Life and Style
The veteran poverty campaigner Sir Bob Geldof issues a stark challenge to emerging economies at the Melbourne HIV/Aids conference
Arts and Entertainment
Benedict Cumberbatch and John Malkovich talk Penguins of Madagascar at Comic-Con
comic-con 2014Cumberbatch fans banned from asking about Sherlock at Comic-Con
Arts and Entertainment
Chris Pratt stars in Guardians of the Galaxy
filmGuardians Of The Galaxy should have taken itself a bit more seriously, writes Geoffrey Macnab
Sir Chris Hoy won six Olympic golds - in which four events?
Life and Style
People may feel that they're procrastinating by watching TV in the evening
Caption competition
Caption competition
Latest stories from i100
Daily Quiz
Have you tried new the Independent Digital Edition apps?
Independent Dating

By clicking 'Search' you
are agreeing to our
Terms of Use.

Career Services

Day In a Page

Backhanders, bribery and abuses of power have soared in China as economy surges

Bribery and abuses of power soar in China

The bribery is fuelled by the surge in China's economy but the rules of corruption are subtle and unspoken, finds Evan Osnos, as he learns the dark arts from a master
Commonwealth Games 2014: Highland terriers stole the show at the opening ceremony

Highland terriers steal the show at opening ceremony

Gillian Orr explores why a dog loved by film stars and presidents is finally having its day
German art world rocked as artists use renowned fat sculpture to distil schnapps

Brewing the fat from artwork angers widow of sculptor

Part of Joseph Beuys' 1982 sculpture 'Fettecke' used to distil schnapps
BBC's The Secret History of Our Streets reveals a fascinating window into Britain's past

BBC takes viewers back down memory lane

The Secret History of Our Streets, which returns with three films looking at Scottish streets, is the inverse of Benefits Street - delivering warmth instead of cynicism
Joe, film review: Nicolas Cage delivers an astonishing performance in low budget drama

Nicolas Cage shines in low-budget drama Joe

Cage plays an ex-con in David Gordon Green's independent drama, which has been adapted from a novel by Larry Brown
How to make your own gourmet ice lollies, granitas, slushy cocktails and frozen yoghurt

Make your own ice lollies and frozen yoghurt

Think outside the cool box for this summer's tempting frozen treats
Ford Fiesta is UK's most popular car of all-time, with sales topping 4.1 million since 1976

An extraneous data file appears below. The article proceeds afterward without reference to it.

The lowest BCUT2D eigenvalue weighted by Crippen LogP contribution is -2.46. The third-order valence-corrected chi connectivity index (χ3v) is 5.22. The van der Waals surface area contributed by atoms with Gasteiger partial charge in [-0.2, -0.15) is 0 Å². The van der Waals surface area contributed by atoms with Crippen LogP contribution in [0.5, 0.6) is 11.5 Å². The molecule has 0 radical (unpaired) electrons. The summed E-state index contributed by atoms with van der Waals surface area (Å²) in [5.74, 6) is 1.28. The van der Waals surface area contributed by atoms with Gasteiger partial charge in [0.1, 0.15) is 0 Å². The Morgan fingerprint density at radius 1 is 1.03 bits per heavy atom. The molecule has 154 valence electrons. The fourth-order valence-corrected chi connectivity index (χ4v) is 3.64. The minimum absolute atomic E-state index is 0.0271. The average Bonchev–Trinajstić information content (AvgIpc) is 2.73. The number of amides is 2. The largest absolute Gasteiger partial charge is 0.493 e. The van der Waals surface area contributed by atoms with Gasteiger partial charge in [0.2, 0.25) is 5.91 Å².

Fiesta is UK's most popular car of all-time

Sales have topped 4.1 million since 1976. To celebrate this milestone, four Independent writers recall their Fiestas with pride
10 best reed diffusers

Heaven scent: 10 best reed diffusers

Keep your rooms smelling summery and fresh with one of these subtle but distinctive home fragrances that’ll last you months
Commonwealth Games 2014: Female boxers set to compete for first time

Female boxers set to compete at Commonwealth Games for first time

There’s no favourites and with no headguards anything could happen
Five things we’ve learned so far about Manchester United under Louis van Gaal

Five things we’ve learned so far about United under Van Gaal

It’s impossible to avoid the impression that the Dutch manager is playing to the gallery a little
Screwing your way to the top? Good for Lana Del Rey for helping kill that myth

Screwing your way to the top?

Good for Lana Del Rey for helping kill that myth, says Grace Dent
Will the young Britons fighting in Syria be allowed to return home and resume their lives?

Will Britons fighting in Syria be able to resume their lives?

Tony Blair's Terrorism Act 2006 has made it an offence to take part in military action abroad with a "political, ideological, religious or racial motive"
Beyoncé poses as Rosie the Riveter, the wartime poster girl who became a feminist pin-up

Beyoncé poses as Rosie the Riveter

The wartime poster girl became the ultimate American symbol of female empowerment
The quest to find the perfect pair of earphones: Are custom, 3D printed earbuds the solution?

The quest to find the perfect pair of earphones

Earphones don't fit properly, offer mediocre audio quality and can even be painful. So the quest to design the perfect pair is music to Seth Stevenson's ears
US Army's shooting star: Lt-Col Steven Cole is the man Hollywood calls when it wants to borrow a tank or check a military uniform

Meet the US Army's shooting star

Lt-Col Steven Cole is the man Hollywood calls when it wants to borrow a tank or check a military uniform